This is the second in a series of posts about author websites. If you have never had a website before, you may want to read Author websites – the basics first.
Before you or your web designer start to create your site, you need to plan what will be in it. The bare minimum is
- A page about you
- A page about your books.
- Contact details, either on a separate page or as a clickable link on the other pages.
Of course, we’re talking about web pages here which can be as long or as short as you like. In theory, you could put the whole of War and Peace on one page, but no one would be likely to read it.
You may also like to have
- A blog
- Information about speaking events
- Extra book pages if you’ve written several books or write in different genres
- Sample chapters
- Information about the topics you write about. This is especially useful if you write non-fiction as it can help establish you as an expert in your field.
So let’s look at all of those in more detail.
The “About Me” section
Don’t be surprised if you find this section the hardest one to write. Most people find it difficult to write about themselves. Remember that you don’t have to reveal more about yourself than you feel comfortable with. You can leave out any personal details you don’t want to share and it’s best not to include your date of birth, your mother’s maiden name or any other information you use for security purposes.
As with all writing, you need to consider who you are writing the “about me” section for. Is it aimed at readers, editors or potential reviewers and, if you write for children, is it for them or for adults?
Since you are not restricted by space, you can write different versions for different site visitors. On www.dianakimpton.co.uk, I’ve included a piece about how I became a writer which is mainly aimed at adults and a FAQ (frequently asked questions) section which includes the information that interests my youngest readers. (Have you got a pet? Are you famous? etc.)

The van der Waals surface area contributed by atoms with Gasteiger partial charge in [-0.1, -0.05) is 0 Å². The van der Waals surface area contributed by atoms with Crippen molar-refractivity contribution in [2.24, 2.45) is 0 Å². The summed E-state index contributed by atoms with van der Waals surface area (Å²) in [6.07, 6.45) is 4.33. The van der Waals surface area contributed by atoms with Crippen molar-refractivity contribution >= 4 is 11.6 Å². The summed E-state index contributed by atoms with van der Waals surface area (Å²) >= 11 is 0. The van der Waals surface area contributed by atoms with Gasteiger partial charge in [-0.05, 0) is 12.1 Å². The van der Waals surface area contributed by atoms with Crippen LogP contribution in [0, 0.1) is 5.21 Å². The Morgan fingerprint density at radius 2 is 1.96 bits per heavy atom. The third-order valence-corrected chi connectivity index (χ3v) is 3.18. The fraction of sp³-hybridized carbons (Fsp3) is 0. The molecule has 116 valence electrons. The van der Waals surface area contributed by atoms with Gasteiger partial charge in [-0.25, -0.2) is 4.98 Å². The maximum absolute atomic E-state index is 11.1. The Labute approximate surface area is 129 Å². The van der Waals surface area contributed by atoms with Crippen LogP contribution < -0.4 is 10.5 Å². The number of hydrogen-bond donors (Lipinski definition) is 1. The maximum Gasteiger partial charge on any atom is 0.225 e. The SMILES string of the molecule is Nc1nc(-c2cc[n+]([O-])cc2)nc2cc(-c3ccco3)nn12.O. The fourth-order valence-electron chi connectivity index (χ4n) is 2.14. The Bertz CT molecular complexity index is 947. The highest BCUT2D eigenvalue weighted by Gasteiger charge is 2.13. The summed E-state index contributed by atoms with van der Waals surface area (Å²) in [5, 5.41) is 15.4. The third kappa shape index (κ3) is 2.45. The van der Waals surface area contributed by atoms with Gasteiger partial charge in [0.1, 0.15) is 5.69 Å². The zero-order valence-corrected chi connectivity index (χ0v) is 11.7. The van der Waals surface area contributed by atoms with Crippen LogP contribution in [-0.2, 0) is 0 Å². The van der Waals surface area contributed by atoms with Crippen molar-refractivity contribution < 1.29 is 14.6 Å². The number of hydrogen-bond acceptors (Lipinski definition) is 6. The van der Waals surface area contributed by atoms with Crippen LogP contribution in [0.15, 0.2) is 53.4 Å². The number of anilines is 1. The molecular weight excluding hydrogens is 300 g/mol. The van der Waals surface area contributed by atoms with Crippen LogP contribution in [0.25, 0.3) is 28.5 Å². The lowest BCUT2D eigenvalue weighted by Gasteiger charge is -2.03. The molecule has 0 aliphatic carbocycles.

The book page or pages
How you organise your books will depend on how many you have written and whether you always write in the same genre. If you’ve only published a couple of novels so far, you may want to give them a page each. If you’ve written seven but they are all about the same detective, you may prefer to put them altogether. Similarly, you may like to group all your non fiction books together or divide them by topic.
If you’re not sure what to do, take a look at some other authors’ sites for inspiration.
Sample chapters are long so it’s best not to include them on the actual book pages. Instead provide a link in the entry for the relevant book that takes people to a separate page or to a pdf file. Pages like this are called child pages and are not listed on the main list of navigation links.
It’s a good idea to provide some way for site visitors to get in touch with you or you’ll miss out on fan mail and other potentially exciting messages. The simplest way to make yourself contactable is to provide an email address. If you make this clickable, it will open a new message already addressed to you in the user’s email software. But spammers love to harvest this sort of address so it’s worth using some code to disguise it. Your web designer should be able to do this or, If you’re building your site yourself, a Google search will help you find some suitable code or WordPress plug-ins to do it for you.